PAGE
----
By that standard, wouldn't then any television commercial put up on YouTube have to be treated as "social video?” I think some agencies like the Jun Group are distorting what it means to be social with video; they giving too much emphasis on looking pretty and falling back on old advertising methods, because they're trying to appeal to the old mentality of big brand clients than the new, healthier way of thinking that social media provides equally to all businesses.
I should stress that I really do respect the role of creative agencies, and what they are able accomplish for their clients. There is a very important role for creative types in social media and social video for business. Creative types use the information and insights delivered to them and build creative video around what industry and online audiences are searching for and discussing.
My problem is with agencies that treat social video around just the creative and placement, and then thinking that's all you need for an intended "social outcome;" versus creating and actually participating in a bona-fide social activity with their customers, client prospects, and the general community. Without giving at least equal attention to the participation part, I don't think its appropriate for any company to market themselves as doing "social video.”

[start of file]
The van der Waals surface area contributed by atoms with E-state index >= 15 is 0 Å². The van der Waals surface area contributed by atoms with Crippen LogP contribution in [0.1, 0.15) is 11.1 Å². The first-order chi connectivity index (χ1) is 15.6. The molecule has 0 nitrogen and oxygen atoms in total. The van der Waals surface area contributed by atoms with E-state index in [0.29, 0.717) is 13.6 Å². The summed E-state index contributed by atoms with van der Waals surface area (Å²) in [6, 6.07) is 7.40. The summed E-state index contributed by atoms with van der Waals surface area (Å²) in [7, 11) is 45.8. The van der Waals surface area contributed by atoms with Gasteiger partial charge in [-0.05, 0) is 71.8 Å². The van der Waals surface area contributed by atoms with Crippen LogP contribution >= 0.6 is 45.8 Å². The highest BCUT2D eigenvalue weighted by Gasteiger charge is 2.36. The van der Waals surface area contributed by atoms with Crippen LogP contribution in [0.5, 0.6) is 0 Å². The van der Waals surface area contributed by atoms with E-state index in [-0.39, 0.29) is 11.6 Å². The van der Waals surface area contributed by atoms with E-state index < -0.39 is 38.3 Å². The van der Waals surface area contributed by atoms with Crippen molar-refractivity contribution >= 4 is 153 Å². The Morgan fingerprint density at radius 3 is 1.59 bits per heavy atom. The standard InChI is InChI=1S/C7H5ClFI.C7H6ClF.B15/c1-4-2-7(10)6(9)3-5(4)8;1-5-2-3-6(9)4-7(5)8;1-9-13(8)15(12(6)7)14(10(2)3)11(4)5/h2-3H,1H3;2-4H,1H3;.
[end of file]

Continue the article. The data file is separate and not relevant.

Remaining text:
The Social Media Marketer's Perspective on Social Video
I thought what this article would need was the perspective of a thought leader in the social media marketing industry. Fortunately, this past week I had the opportunity to see Amber Naslund, VP of Social Strategy for Radian6, and co-author of "The NOW Revolution." Amber was speaking at an event held for her by the Social Media Club Chicago chapter, and is an original member of that organization. You can listen to my Q&A with Amber on this topic in the audio link on this post, which I can summarize for you here: Creative agencies like the Jun Group really aren't doing "social video," because "social" isn't just about the creative, or where you place a video, or what reactions you're trying to get out of others – it's about being.
Here is some of what Amber had to say: